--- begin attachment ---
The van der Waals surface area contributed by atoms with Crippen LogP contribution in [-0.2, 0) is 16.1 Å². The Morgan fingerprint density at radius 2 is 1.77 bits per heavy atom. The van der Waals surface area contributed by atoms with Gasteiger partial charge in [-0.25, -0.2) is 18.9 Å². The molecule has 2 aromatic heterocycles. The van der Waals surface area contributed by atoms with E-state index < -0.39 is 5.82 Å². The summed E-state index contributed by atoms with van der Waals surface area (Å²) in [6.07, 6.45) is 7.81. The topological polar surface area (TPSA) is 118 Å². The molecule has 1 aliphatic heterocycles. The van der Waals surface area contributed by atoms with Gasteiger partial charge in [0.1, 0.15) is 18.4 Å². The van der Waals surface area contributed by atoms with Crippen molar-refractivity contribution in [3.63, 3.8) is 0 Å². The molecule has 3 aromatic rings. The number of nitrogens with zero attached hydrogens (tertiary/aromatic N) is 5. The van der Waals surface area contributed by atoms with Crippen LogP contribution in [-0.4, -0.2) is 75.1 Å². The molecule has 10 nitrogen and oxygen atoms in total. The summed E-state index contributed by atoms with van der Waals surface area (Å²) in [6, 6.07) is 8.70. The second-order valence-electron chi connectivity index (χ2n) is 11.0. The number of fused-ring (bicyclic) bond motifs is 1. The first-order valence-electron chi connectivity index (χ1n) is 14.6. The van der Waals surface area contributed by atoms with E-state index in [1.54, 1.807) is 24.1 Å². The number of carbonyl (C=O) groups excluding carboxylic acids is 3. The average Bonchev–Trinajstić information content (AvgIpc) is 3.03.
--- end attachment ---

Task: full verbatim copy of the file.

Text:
The van der Waals surface area contributed by atoms with Crippen LogP contribution in [-0.2, 0) is 16.1 Å². The Morgan fingerprint density at radius 2 is 1.77 bits per heavy atom. The van der Waals surface area contributed by atoms with Gasteiger partial charge in [-0.25, -0.2) is 18.9 Å². The molecule has 2 aromatic heterocycles. The van der Waals surface area contributed by atoms with E-state index < -0.39 is 5.82 Å². The summed E-state index contributed by atoms with van der Waals surface area (Å²) in [6.07, 6.45) is 7.81. The topological polar surface area (TPSA) is 118 Å². The molecule has 1 aliphatic heterocycles. The van der Waals surface area contributed by atoms with Gasteiger partial charge in [0.1, 0.15) is 18.4 Å². The van der Waals surface area contributed by atoms with Crippen molar-refractivity contribution in [3.63, 3.8) is 0 Å². The molecule has 3 aromatic rings. The number of nitrogens with zero attached hydrogens (tertiary/aromatic N) is 5. The van der Waals surface area contributed by atoms with Crippen LogP contribution in [-0.4, -0.2) is 75.1 Å². The molecule has 10 nitrogen and oxygen atoms in total. The summed E-state index contributed by atoms with van der Waals surface area (Å²) in [6, 6.07) is 8.70. The second-order valence-electron chi connectivity index (χ2n) is 11.0. The number of fused-ring (bicyclic) bond motifs is 1. The first-order valence-electron chi connectivity index (χ1n) is 14.6. The van der Waals surface area contributed by atoms with E-state index in [1.54, 1.807) is 24.1 Å². The number of carbonyl (C=O) groups excluding carboxylic acids is 3. The average Bonchev–Trinajstić information content (AvgIpc) is 3.03.